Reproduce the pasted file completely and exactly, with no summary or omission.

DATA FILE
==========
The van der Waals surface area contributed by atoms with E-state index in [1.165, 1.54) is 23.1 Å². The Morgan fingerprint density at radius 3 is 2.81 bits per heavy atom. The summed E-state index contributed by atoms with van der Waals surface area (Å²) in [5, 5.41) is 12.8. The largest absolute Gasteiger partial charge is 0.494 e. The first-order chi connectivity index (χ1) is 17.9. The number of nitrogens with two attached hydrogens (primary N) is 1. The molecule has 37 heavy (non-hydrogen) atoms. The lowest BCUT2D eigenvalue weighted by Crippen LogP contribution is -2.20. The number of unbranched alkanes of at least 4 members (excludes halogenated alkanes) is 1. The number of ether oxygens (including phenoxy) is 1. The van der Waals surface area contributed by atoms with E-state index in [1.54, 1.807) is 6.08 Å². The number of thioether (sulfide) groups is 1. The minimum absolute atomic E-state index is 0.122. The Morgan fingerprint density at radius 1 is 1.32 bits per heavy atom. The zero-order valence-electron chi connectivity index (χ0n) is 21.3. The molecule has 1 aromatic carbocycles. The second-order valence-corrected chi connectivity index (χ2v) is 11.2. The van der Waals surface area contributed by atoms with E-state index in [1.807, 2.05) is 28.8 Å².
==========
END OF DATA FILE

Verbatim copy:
The van der Waals surface area contributed by atoms with E-state index in [1.165, 1.54) is 23.1 Å². The Morgan fingerprint density at radius 3 is 2.81 bits per heavy atom. The summed E-state index contributed by atoms with van der Waals surface area (Å²) in [5, 5.41) is 12.8. The largest absolute Gasteiger partial charge is 0.494 e. The first-order chi connectivity index (χ1) is 17.9. The number of nitrogens with two attached hydrogens (primary N) is 1. The molecule has 37 heavy (non-hydrogen) atoms. The lowest BCUT2D eigenvalue weighted by Crippen LogP contribution is -2.20. The number of unbranched alkanes of at least 4 members (excludes halogenated alkanes) is 1. The number of ether oxygens (including phenoxy) is 1. The van der Waals surface area contributed by atoms with E-state index in [1.54, 1.807) is 6.08 Å². The number of thioether (sulfide) groups is 1. The minimum absolute atomic E-state index is 0.122. The Morgan fingerprint density at radius 1 is 1.32 bits per heavy atom. The zero-order valence-electron chi connectivity index (χ0n) is 21.3. The molecule has 1 aromatic carbocycles. The second-order valence-corrected chi connectivity index (χ2v) is 11.2. The van der Waals surface area contributed by atoms with E-state index in [1.807, 2.05) is 28.8 Å².